translated by Margalit Rodgers and Anthony Berris
November 1, 2013
As many reviews of this book will tell you, Sunburnt Faces is not a fantasy so much as it is a novel about fantasy. The concept of “Wonderland,” children’s books about fairies and magical places, and, above all, revelation: these are the foundations of Adaf’s extraordinary, lyrical story. In tracing two important periods in the life of Ori (Flora) Elhayani, Adaf raises questions about the lasting impacts of childhood trauma and loss, the place of fantasy/imagination/spirituality in a child’s world, how friendships and romantic relationships develop and wither, and the cultural and social schisms in Israeli society. Wide-ranging and poetic, Sunburnt Faces invites you to lose yourself in its meditations. It is the opposite of a “tightly-plotted” novel- at times, Adaf seems to wander around in Ori’s childhood (specifically when she’s 12-13 years old), collecting impressions and building her character in preparation for the second part of the book, when we meet Ori again at age 32.
Then again, Sunburnt Faces can also be read as a story about stories; specifically, how they help us narrate our lives and build our identities and memories. Reading, writing, journals, notes, books, bookstores: these occur throughout the novel. Ori reads the children’s series about Ariella the Fairy Detective just as her mother’s health begins to seriously deteriorate and her school friendships undergo significant upheaval. She copies Biblical verses into a private journal, and reads her friend Sigal’s private notes that have been placed in the cracks of a wall (reminiscent of the Western Wall in Jerusalem). As an adult, Ori writes her own children’s books, and spends a lot of time in a bookstore, which was run by an ex-lover about whom she can’t forget, even after marrying someone else.
What makes this novel the most compelling for me, though, is its approach to mystery/the unexplained. The three most important instances of this are: when God speaks to 12-year-old Ori through the TV, when we’re told that Ori suffered an unknown trauma that made her mute for a few months, and when 32-year-old Ori is told that the Ariella books she adored as a girl never actually existed. (Seriously, I want to track down Shimon Adaf in Israel, knock on his door, and demand answers!!) Then again, it’s precisely the lack of answers that makes your brain linger on this novel long after you’ve finished reading it.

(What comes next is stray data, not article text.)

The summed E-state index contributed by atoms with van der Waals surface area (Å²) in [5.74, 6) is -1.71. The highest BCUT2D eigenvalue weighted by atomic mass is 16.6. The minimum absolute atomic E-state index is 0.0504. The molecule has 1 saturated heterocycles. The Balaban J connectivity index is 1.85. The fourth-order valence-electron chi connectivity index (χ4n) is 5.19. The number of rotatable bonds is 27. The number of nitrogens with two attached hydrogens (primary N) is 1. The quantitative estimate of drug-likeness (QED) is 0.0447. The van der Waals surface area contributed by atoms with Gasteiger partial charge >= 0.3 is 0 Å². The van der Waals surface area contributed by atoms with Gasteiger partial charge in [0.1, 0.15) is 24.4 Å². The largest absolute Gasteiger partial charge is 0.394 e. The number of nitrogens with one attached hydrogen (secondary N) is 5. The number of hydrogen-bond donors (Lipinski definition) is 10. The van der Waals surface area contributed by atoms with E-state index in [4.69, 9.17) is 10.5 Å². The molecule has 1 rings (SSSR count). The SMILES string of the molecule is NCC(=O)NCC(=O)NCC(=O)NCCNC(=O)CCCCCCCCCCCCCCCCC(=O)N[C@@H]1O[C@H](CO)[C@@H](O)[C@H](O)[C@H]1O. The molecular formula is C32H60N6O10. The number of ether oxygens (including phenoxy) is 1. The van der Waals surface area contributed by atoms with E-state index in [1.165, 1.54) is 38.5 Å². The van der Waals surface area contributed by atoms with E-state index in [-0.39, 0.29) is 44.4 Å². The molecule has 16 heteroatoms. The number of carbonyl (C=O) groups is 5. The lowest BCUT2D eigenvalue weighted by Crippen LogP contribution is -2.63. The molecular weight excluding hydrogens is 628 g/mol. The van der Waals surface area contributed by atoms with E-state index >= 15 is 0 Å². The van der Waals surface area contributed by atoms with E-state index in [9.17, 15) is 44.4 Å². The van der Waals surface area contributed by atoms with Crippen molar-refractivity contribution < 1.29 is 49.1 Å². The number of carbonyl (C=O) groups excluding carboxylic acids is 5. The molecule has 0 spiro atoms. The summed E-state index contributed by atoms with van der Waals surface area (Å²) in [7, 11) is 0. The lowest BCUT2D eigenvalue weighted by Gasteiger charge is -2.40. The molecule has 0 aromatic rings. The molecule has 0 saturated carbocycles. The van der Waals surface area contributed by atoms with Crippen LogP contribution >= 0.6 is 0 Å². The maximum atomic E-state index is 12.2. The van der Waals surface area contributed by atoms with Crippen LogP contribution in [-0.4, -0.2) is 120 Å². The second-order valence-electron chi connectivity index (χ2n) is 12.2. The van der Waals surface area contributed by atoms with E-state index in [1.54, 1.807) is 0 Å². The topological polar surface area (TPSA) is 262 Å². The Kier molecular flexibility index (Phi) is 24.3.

Sunburnt Faces‘ nested stories, preoccupation with religious scripture and books that supposedly don’t exist, and literary quotation, combined with its exploration of the liminal space between childhood and adulthood, offer us a fresh, utterly unique take on human nature and human consciousness. I’ll need to read it several more times before I can even begin to understand all of its layers.
I’ll conclude this review with one of the most extraordinary passages I’ve read anywhere in a long time. Here, 12-year-old Ori wakes up in the middle of the night and turns on the TV:
Only the ugly TV, the clock and its figures, remained imprisoned in her gaze. And then God spoke to her from the TV set.
How could she describe His voice?
If every molecule in the living room air was gifted with human consciousness, and each molecule could experience the power of all emotions from the moment of birth to death, and then screamed from the burden of this, or sighed, or bellowed, or lost its voice, or roared with the pain of happiness, or moaned, or groaned with the happiness of pain, or broke into sobs, or shouted for joy, or wept, and the passion of all these sounds was woven into a single syllable, perhaps then it would be possible to begin to describe the richness, the dimensions of the voice.
It came from everywhere in the room. From the minuscule structures of her roaring blood and the DNA helices spiraling in the cell nucleus, from the deposits in the veins and from the fine fatty stalactites trapped in her hair. Her body was a mouth and lips for the voice and the walls also shouted the butter, wonderful sounds, and the cherry-wood sideboard, and from behind its doors, among the bottles as translucent as sapphire, her father’s arrack stormed to give voice to the glory of God, and both the pure and impure uttered the worlds. And yet, the voice that was plucking out her eyes and slicing her skin with ten thousand razors was coming from the TV set.
And God said to her, “Rise, Ori, my light, for your light has come.”
And He let her fall from her life, although she hadn’t realized that she was at such a great height.
And she fell. (11-12)